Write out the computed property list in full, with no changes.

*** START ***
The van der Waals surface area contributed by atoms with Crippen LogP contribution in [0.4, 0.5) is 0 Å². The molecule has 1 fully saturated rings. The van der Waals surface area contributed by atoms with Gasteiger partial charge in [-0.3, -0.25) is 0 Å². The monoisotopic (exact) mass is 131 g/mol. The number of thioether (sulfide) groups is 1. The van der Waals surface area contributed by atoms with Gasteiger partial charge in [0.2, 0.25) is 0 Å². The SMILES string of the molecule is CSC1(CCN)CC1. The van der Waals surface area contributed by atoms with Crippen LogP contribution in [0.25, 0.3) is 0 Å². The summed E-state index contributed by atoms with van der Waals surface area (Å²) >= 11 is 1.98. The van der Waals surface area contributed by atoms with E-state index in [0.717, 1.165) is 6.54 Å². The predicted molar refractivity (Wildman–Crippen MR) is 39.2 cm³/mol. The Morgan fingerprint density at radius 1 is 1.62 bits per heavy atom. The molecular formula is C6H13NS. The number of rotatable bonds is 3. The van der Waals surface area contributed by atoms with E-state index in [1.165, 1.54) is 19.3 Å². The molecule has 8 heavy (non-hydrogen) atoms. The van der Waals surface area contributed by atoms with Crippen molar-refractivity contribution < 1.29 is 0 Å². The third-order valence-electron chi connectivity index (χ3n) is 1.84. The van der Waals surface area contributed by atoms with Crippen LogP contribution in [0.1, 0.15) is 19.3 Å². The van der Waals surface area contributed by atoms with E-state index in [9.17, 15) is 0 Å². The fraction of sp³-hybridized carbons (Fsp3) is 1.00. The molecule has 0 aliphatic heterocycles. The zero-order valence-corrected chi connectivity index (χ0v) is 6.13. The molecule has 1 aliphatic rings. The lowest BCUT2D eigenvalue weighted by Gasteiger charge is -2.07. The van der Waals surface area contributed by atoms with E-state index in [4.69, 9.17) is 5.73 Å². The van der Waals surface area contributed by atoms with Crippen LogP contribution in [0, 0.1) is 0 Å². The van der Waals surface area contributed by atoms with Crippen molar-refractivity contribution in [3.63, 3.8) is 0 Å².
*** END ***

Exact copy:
The van der Waals surface area contributed by atoms with Crippen LogP contribution in [0.4, 0.5) is 0 Å². The molecule has 1 fully saturated rings. The van der Waals surface area contributed by atoms with Gasteiger partial charge in [-0.3, -0.25) is 0 Å². The monoisotopic (exact) mass is 131 g/mol. The number of thioether (sulfide) groups is 1. The van der Waals surface area contributed by atoms with Gasteiger partial charge in [0.2, 0.25) is 0 Å². The SMILES string of the molecule is CSC1(CCN)CC1. The van der Waals surface area contributed by atoms with Crippen LogP contribution in [0.25, 0.3) is 0 Å². The summed E-state index contributed by atoms with van der Waals surface area (Å²) >= 11 is 1.98. The van der Waals surface area contributed by atoms with E-state index in [0.717, 1.165) is 6.54 Å². The predicted molar refractivity (Wildman–Crippen MR) is 39.2 cm³/mol. The Morgan fingerprint density at radius 1 is 1.62 bits per heavy atom. The molecular formula is C6H13NS. The number of rotatable bonds is 3. The van der Waals surface area contributed by atoms with E-state index in [1.165, 1.54) is 19.3 Å². The molecule has 8 heavy (non-hydrogen) atoms. The van der Waals surface area contributed by atoms with Crippen molar-refractivity contribution < 1.29 is 0 Å². The third-order valence-electron chi connectivity index (χ3n) is 1.84. The van der Waals surface area contributed by atoms with Crippen LogP contribution in [0.1, 0.15) is 19.3 Å². The van der Waals surface area contributed by atoms with E-state index in [9.17, 15) is 0 Å². The fraction of sp³-hybridized carbons (Fsp3) is 1.00. The molecule has 0 aliphatic heterocycles. The zero-order valence-corrected chi connectivity index (χ0v) is 6.13. The molecule has 1 aliphatic rings. The lowest BCUT2D eigenvalue weighted by Gasteiger charge is -2.07. The van der Waals surface area contributed by atoms with E-state index in [4.69, 9.17) is 5.73 Å². The van der Waals surface area contributed by atoms with Crippen LogP contribution in [0, 0.1) is 0 Å². The van der Waals surface area contributed by atoms with Crippen molar-refractivity contribution in [3.63, 3.8) is 0 Å².